The campus of the future will undoubtedly incorporate sustainable design, and Erasmus University in Rotterdam wants to pave the way by leading through example. The Amsterdam-based firm Paul de Ruiter Architects recently completed the Polak Building, a new solar-powered addition to the university. The light-filled building minimizes its energy footprint and represents the latest effort of Erasmus University in their journey to become one of the most sustainable campuses in the Netherlands.
The Polak is a five-story multifunctional building that offers an impressive range of services, from study rooms to retail, including a hairdresser, launderette, and campus store. The building is structured around a central atrium that floods the interior with natural light on every floor. The atrium’s glass roof is integrated with solar cells that harvest energy while allowing sunlight to pass through. Glazing and solar shading fins wrap the building to maximize natural lighting and protect against direct sunlight and glare.
The building is kept comfortable year-round thanks to a climate control system, effective insulation, and natural ventilation. Timber is the dominant element in the interior materials palette and is naturally finished to give the atrium a cozy and welcoming vibe. The first floor’s 6-meter-long reading tables were made from locally felled “urban timber” and coated with natural resins. White-painted surfaces are balanced by warm pops of color, including yellow, orange, and orange-red.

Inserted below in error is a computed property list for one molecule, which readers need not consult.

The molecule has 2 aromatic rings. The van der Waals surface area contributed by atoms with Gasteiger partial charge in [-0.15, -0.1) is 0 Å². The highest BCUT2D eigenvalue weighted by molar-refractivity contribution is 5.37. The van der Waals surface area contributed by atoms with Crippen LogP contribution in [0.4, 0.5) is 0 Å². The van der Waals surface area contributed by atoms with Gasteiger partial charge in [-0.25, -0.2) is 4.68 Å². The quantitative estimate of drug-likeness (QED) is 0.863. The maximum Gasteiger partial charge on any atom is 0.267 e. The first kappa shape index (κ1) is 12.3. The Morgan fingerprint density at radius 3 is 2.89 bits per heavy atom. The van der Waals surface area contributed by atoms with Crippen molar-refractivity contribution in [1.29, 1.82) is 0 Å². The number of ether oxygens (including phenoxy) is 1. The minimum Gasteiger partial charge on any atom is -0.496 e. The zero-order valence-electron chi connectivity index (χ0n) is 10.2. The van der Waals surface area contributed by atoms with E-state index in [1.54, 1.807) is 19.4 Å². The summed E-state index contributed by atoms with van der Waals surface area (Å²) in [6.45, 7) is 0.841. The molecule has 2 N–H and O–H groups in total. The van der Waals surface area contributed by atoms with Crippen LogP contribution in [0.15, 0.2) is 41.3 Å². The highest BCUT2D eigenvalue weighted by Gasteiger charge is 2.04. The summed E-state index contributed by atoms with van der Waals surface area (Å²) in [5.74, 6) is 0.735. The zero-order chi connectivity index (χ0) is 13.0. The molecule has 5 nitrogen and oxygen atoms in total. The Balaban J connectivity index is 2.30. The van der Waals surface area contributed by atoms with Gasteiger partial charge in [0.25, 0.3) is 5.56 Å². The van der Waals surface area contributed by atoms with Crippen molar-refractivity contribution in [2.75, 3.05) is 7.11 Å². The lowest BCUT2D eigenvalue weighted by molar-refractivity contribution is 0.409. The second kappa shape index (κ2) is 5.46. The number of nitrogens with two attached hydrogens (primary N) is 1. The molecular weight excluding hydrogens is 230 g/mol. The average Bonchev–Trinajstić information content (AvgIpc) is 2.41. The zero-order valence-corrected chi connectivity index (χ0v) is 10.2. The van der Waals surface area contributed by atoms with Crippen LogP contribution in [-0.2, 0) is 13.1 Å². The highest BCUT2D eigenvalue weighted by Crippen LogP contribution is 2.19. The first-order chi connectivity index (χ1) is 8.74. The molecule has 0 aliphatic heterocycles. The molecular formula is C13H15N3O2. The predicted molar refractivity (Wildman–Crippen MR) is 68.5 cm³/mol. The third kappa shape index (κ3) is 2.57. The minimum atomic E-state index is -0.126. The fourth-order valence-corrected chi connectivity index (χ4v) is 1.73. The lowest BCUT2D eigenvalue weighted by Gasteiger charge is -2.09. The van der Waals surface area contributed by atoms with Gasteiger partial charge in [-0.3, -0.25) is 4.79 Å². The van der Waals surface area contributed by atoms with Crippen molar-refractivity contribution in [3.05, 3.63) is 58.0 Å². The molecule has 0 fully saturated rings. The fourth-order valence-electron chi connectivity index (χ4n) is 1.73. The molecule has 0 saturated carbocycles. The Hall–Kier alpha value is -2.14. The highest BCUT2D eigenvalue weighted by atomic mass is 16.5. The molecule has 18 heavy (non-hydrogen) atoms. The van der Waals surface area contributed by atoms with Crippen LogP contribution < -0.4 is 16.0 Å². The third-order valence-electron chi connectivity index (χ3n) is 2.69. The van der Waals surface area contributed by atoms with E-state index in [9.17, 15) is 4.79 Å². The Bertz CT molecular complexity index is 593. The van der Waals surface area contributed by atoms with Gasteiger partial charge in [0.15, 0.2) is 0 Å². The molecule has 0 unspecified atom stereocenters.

“Our vision is: natural where possible and mechanical where necessary,” write the architects. “With a sustainable climate control system and optimal insulation, we ensured that the university building is energy-efficient. By carefully making use of the flow of air, we have created natural ventilation for the entire building. This even applies to the daylight, making artificial lighting redundant. We also incorporated numerous sustainable technologies, including aquifer thermal energy storage in the ground and energy recycling.”
Images via Paul de Ruiter Architects